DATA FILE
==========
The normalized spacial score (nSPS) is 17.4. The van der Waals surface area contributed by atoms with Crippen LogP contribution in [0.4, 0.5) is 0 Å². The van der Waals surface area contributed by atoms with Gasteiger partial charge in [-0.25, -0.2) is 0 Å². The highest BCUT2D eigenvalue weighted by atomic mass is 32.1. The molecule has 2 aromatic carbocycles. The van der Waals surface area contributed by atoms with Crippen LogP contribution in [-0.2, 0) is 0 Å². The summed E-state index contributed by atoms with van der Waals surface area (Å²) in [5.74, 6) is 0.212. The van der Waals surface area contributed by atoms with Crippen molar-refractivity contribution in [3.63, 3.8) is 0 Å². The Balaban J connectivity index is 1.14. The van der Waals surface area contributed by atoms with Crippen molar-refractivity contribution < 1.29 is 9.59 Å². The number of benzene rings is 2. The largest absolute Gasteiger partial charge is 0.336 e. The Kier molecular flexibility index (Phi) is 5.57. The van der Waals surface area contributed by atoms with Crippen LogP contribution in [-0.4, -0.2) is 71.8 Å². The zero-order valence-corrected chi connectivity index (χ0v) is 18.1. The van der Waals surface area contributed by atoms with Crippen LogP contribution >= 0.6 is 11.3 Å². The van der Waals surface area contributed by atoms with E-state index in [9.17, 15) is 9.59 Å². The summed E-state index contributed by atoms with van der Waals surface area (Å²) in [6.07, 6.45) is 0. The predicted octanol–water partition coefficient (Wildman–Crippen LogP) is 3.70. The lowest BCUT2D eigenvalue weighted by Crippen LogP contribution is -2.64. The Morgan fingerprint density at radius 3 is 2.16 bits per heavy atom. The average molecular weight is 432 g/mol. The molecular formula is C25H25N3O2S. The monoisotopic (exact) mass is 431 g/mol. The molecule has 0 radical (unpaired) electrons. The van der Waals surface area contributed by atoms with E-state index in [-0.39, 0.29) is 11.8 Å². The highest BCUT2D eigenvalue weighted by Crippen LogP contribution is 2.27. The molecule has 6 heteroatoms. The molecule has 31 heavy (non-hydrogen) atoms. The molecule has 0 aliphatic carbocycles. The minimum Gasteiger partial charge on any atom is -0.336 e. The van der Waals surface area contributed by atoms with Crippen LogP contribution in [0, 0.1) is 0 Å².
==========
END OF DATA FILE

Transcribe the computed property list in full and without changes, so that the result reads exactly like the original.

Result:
The normalized spacial score (nSPS) is 17.4. The van der Waals surface area contributed by atoms with Crippen LogP contribution in [0.4, 0.5) is 0 Å². The van der Waals surface area contributed by atoms with Gasteiger partial charge in [-0.25, -0.2) is 0 Å². The highest BCUT2D eigenvalue weighted by atomic mass is 32.1. The molecule has 2 aromatic carbocycles. The van der Waals surface area contributed by atoms with Crippen LogP contribution in [-0.2, 0) is 0 Å². The summed E-state index contributed by atoms with van der Waals surface area (Å²) in [5.74, 6) is 0.212. The van der Waals surface area contributed by atoms with Crippen molar-refractivity contribution in [3.63, 3.8) is 0 Å². The Balaban J connectivity index is 1.14. The van der Waals surface area contributed by atoms with Crippen molar-refractivity contribution < 1.29 is 9.59 Å². The number of benzene rings is 2. The largest absolute Gasteiger partial charge is 0.336 e. The Kier molecular flexibility index (Phi) is 5.57. The van der Waals surface area contributed by atoms with Crippen LogP contribution in [-0.4, -0.2) is 71.8 Å². The zero-order valence-corrected chi connectivity index (χ0v) is 18.1. The van der Waals surface area contributed by atoms with Crippen LogP contribution >= 0.6 is 11.3 Å². The van der Waals surface area contributed by atoms with E-state index in [9.17, 15) is 9.59 Å². The summed E-state index contributed by atoms with van der Waals surface area (Å²) in [6.07, 6.45) is 0. The predicted octanol–water partition coefficient (Wildman–Crippen LogP) is 3.70. The lowest BCUT2D eigenvalue weighted by Crippen LogP contribution is -2.64. The Morgan fingerprint density at radius 3 is 2.16 bits per heavy atom. The average molecular weight is 432 g/mol. The molecular formula is C25H25N3O2S. The monoisotopic (exact) mass is 431 g/mol. The molecule has 0 radical (unpaired) electrons. The van der Waals surface area contributed by atoms with E-state index in [-0.39, 0.29) is 11.8 Å². The highest BCUT2D eigenvalue weighted by Crippen LogP contribution is 2.27. The molecule has 6 heteroatoms. The molecule has 31 heavy (non-hydrogen) atoms. The molecule has 0 aliphatic carbocycles. The minimum Gasteiger partial charge on any atom is -0.336 e. The van der Waals surface area contributed by atoms with Crippen LogP contribution in [0, 0.1) is 0 Å².